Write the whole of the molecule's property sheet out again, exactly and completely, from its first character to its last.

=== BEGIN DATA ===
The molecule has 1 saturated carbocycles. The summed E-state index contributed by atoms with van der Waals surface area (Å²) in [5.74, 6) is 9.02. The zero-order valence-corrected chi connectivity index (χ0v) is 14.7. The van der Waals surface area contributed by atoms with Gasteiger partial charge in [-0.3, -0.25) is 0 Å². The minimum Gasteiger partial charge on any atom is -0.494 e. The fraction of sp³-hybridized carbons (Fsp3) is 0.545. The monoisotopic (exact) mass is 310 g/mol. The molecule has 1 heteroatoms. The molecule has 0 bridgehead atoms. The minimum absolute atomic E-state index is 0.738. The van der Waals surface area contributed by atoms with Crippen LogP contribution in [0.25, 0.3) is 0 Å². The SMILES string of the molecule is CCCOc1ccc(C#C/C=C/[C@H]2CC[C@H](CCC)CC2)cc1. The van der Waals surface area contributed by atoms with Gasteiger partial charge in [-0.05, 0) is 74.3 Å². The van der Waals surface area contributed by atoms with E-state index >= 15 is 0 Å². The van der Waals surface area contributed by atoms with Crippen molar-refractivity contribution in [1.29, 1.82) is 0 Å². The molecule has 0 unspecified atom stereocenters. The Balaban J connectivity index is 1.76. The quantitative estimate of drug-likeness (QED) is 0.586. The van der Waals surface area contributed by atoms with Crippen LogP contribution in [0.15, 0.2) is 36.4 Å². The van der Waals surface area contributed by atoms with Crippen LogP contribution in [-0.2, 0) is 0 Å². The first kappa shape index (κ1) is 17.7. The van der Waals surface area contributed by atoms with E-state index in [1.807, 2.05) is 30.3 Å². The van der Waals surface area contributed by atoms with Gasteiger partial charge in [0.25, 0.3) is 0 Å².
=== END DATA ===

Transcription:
The molecule has 1 saturated carbocycles. The summed E-state index contributed by atoms with van der Waals surface area (Å²) in [5.74, 6) is 9.02. The zero-order valence-corrected chi connectivity index (χ0v) is 14.7. The van der Waals surface area contributed by atoms with Gasteiger partial charge in [-0.3, -0.25) is 0 Å². The minimum Gasteiger partial charge on any atom is -0.494 e. The fraction of sp³-hybridized carbons (Fsp3) is 0.545. The monoisotopic (exact) mass is 310 g/mol. The molecule has 1 heteroatoms. The molecule has 0 bridgehead atoms. The minimum absolute atomic E-state index is 0.738. The van der Waals surface area contributed by atoms with Crippen LogP contribution in [0.25, 0.3) is 0 Å². The SMILES string of the molecule is CCCOc1ccc(C#C/C=C/[C@H]2CC[C@H](CCC)CC2)cc1. The van der Waals surface area contributed by atoms with Gasteiger partial charge in [-0.05, 0) is 74.3 Å². The van der Waals surface area contributed by atoms with E-state index >= 15 is 0 Å². The van der Waals surface area contributed by atoms with Crippen molar-refractivity contribution in [1.29, 1.82) is 0 Å². The molecule has 0 unspecified atom stereocenters. The Balaban J connectivity index is 1.76. The quantitative estimate of drug-likeness (QED) is 0.586. The van der Waals surface area contributed by atoms with Crippen LogP contribution in [0.15, 0.2) is 36.4 Å². The van der Waals surface area contributed by atoms with Crippen LogP contribution in [-0.2, 0) is 0 Å². The first kappa shape index (κ1) is 17.7. The van der Waals surface area contributed by atoms with E-state index in [1.807, 2.05) is 30.3 Å². The van der Waals surface area contributed by atoms with Gasteiger partial charge in [0.25, 0.3) is 0 Å².